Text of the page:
Developing a stronger understanding of aerosol sources and the impact of aqueous phase processing on coastal air quality

Monday, 15 December 2014: 4:30 PM
Kimberly A Prather, University of California San Diego, La Jolla, CA, United States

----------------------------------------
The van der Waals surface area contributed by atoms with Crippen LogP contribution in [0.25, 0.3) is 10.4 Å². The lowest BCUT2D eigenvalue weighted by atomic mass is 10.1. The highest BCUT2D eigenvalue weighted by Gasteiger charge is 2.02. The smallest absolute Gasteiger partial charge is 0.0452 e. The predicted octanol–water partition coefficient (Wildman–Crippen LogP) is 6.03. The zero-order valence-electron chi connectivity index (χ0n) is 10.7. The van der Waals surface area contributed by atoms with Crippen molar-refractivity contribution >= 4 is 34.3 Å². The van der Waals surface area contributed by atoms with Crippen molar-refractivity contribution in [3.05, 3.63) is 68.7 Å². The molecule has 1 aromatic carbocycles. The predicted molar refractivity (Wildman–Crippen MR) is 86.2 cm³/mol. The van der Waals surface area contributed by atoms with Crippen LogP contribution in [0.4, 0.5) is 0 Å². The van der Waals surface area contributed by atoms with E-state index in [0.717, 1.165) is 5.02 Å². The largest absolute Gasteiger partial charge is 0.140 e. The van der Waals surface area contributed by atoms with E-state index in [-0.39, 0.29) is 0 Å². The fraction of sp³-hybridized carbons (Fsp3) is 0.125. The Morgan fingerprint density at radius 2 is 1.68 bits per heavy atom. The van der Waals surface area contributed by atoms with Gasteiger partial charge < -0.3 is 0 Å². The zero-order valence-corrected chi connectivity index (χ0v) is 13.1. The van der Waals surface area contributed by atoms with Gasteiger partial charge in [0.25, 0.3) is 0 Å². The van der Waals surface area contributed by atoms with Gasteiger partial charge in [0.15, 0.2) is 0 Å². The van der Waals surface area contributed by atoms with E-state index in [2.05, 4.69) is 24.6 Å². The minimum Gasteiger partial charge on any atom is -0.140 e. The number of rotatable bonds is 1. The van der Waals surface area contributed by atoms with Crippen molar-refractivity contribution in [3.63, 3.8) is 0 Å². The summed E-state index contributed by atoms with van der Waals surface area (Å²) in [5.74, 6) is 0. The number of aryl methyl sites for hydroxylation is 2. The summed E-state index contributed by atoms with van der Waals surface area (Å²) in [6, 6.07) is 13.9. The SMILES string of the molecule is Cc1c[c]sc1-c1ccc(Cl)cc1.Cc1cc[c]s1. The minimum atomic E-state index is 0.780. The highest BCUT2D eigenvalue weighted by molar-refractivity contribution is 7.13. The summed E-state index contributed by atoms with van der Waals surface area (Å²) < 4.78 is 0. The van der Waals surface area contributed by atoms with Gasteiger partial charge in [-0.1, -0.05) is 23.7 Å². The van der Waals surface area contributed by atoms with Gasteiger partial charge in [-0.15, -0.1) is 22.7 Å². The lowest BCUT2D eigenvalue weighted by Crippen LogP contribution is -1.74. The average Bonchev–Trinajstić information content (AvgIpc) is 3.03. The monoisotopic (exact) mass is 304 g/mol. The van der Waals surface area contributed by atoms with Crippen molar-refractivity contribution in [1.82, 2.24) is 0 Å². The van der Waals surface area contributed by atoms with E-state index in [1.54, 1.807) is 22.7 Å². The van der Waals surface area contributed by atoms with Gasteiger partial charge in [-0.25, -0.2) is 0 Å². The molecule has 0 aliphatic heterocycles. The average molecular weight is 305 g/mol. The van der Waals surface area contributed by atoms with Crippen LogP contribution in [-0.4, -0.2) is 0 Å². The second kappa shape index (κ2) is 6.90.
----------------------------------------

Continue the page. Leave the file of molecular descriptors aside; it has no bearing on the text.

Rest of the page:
Atmospheric aerosols are produced by a variety of sources including emissions from cars and trucks, wildfires, ships, dust, and sea spray and play a significant role in impacting air pollution and regional climate. The ability of an aerosol to uptake water and undergo aqueous phase processing strongly depends on composition. On-line single particle mass spectrometry can provide insight into how particle composition impacts the degree of photochemical and aging processes atmospheric aerosols undergo. In particular, specific sulfur species including sulfate, hydroxymethanesulfate (HMS), and methanesulfonic acid (MSA) can serve as indicators of when an air mass has undergone aqueous phase processing. This presentation will describe recent field studies conducted at coastal sites to demonstrate how different aerosol sources and secondary processing impact coastal air quality.